Other question about Porfoil is how it deals when stepping on rocks. Skin hair deals well with this, but I think that plastic will crush and flatten under presure if stepping on rock.
      I suppose that Profoil’s grip depends on how sharp the scales are.
      It must be a very hard plastic to prevent wearing out.

    8. Buck January 23rd, 2015 8:03 am

      Mike – “I wish they’d ditch the pole straps”

      article – “straps are easily removed when desired” ?

    9. Pablo January 23rd, 2015 8:04 am

      I agree with you Lou.

      Brands must work on improving the actual problems of skins:
      – water saturation (glops, weight, adherence to skis)
      – Weight (and Bulk!!)
      – Ease of take-off
      – adherence to skis.

      I don’t think neither, glide nor grip, are problems with current skins technologies.

    10. Lisa Dawson January 23rd, 2015 8:18 am

      Jürgen, PROFOIL will be available only for Transalp series and Ranger series for 15/16.

    11. Greg January 23rd, 2015 8:19 am

      Anyone remember Voile Snake Skins. They did not absorb water. They did not glide either. At all.

      I would definitely buy skins that are lighter and less bulky. You can now get a fat ski that weighs about half of what a ski that size did a few years ago, but the skin still weighs the same.

    12. Lou Dawson 2 January 23rd, 2015 8:21 am

      Funny, I was just having a discussion with someone in the industry about design philosophy and how sometimes companies seem to come up with solutions to problems that don’t exist, while the super successful products almost always are very solid solutions to real problems. For example, if you could produce a skin that was pretty much the same traction and glide as what’s already out there, and just reduce the weight and bulk noticeable, that would be a clear winner. Or, do what Contour did and just improve the glue, pretty much leaving everything else as is (with small tweaks). Winner again. You guys as consumers can cut through the bull by asking a simple question of any new product: “does this solve or improve on a SPECIFIC problem I’m having with my existing gear?” If not, watch your wallet. Only clear exception to this is if two products are somewhat equal, then price makes the winner. Lou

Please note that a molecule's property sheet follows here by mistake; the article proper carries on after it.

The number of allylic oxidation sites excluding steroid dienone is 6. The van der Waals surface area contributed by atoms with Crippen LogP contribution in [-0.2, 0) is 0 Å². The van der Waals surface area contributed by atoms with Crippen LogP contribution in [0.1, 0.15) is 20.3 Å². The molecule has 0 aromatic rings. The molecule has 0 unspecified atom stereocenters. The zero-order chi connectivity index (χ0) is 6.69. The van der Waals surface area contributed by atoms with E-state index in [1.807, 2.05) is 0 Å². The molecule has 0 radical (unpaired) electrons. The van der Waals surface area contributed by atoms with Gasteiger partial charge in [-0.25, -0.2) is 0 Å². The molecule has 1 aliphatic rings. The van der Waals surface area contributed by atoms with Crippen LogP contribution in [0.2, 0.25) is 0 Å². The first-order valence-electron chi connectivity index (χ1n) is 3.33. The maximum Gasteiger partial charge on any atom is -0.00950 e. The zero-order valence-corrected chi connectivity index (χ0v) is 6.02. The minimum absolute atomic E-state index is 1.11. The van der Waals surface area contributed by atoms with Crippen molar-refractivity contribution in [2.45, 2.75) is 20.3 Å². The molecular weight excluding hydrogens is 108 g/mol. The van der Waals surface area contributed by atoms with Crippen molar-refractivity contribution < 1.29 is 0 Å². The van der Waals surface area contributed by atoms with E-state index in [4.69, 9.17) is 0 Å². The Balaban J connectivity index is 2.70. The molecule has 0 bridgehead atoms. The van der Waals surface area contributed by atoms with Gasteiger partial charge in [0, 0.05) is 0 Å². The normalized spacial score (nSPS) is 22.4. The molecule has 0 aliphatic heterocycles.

13. Lisa Dawson January 23rd, 2015 8:21 am

      Mike, the pole straps do clip off so you don’t have to use them if you don’t want to. We’ll pass along your suggestion regarding pack attachment hook. Thanks!

    14. Jeremy January 23rd, 2015 8:33 am

      I like the look of the new G3 tail clip, but is it any lighter than the existing twin top connector? It also looks like the tail strap has been re-profiled, so it will it work with existing skins?

      For poles with removable straps, take a look at the G3 Via series. They have a clip on easy remove/easy replace strap, so you don’t have to remove the straps before you good out. They also have 2 potential clip on points. The handle is also designed with a strong shaped lip for flipping binding toes/heels.

    15. Erik Erikson January 23rd, 2015 8:36 am

      Profoil looks interesting, but following another blogpost here bout´the marker king pin problems, I wonder if Fisher tested it extensively enough to really have enough data about wear (like Pablo mentioned) or the behaviour on different kinds of snow.
      Actually this is a general question I have as a person who has no insight in the industrie: Is there really that much pressure in the market that a brand HAS to start selling a product without taking the time for long term testing (maybe I should have posted this in the “Marker” blog post, but anyway)??
      Profoil again: Maybe it will turn out to be a specialized product which you only grab when glide is your main concern and you do not expect rock contact.

    16. Max January 23rd, 2015 8:42 am

      Any weight numbers for DPS Tour1?

    17. Lou Dawson 2 January 23rd, 2015 8:44 am

      Erik, I think a lot of the pressure is self created, but yes it’s a small market without a lot of “cushion” for taking time with product development. Yet there are so many other sectors that are like that, and rush things to market resulting in recalls and such. Seems to happen all the time, automobiles, baby blankets, whatever… I’m sensitive to it in the tech binding industry because it’s gotten to be a sort of joke. It’s like, how would you feel if every time you bought a set of tires over the last 20 years you’d have to go back to the tire shop 3 weeks later and have them swapped for a non defective set, assuming you didn’t find out about the defect while you were on the motorway!? Marker is just another in a long line of these things, unfortunately this happened when mine and many other reader’s patience is wearing thin. Lou

    18. Lisa Dawson January 23rd, 2015 8:46 am

      Max, catalog weigh for Tour1 is a couple of hundred grams lighter than the Pure. I edited the post to list the stated posts.

    19. Pablo January 23rd, 2015 8:51 am

      Erik I’m sure pressure is high.
      The market it’so fast that if you don’t make a move other will do.

      I think Fischer has a long time experience on making scales skisoles as a leader on nordic skiing market. But maybe they don’t think about how rought will be the real mountain and how hard backcountry skiers play all backcountry gear.

      Sometimes I think how something so little an weighless as a Dynafit speed binding dont break more often. Or these new race skis around 700g…They’re really strong if you think on how ligth they are.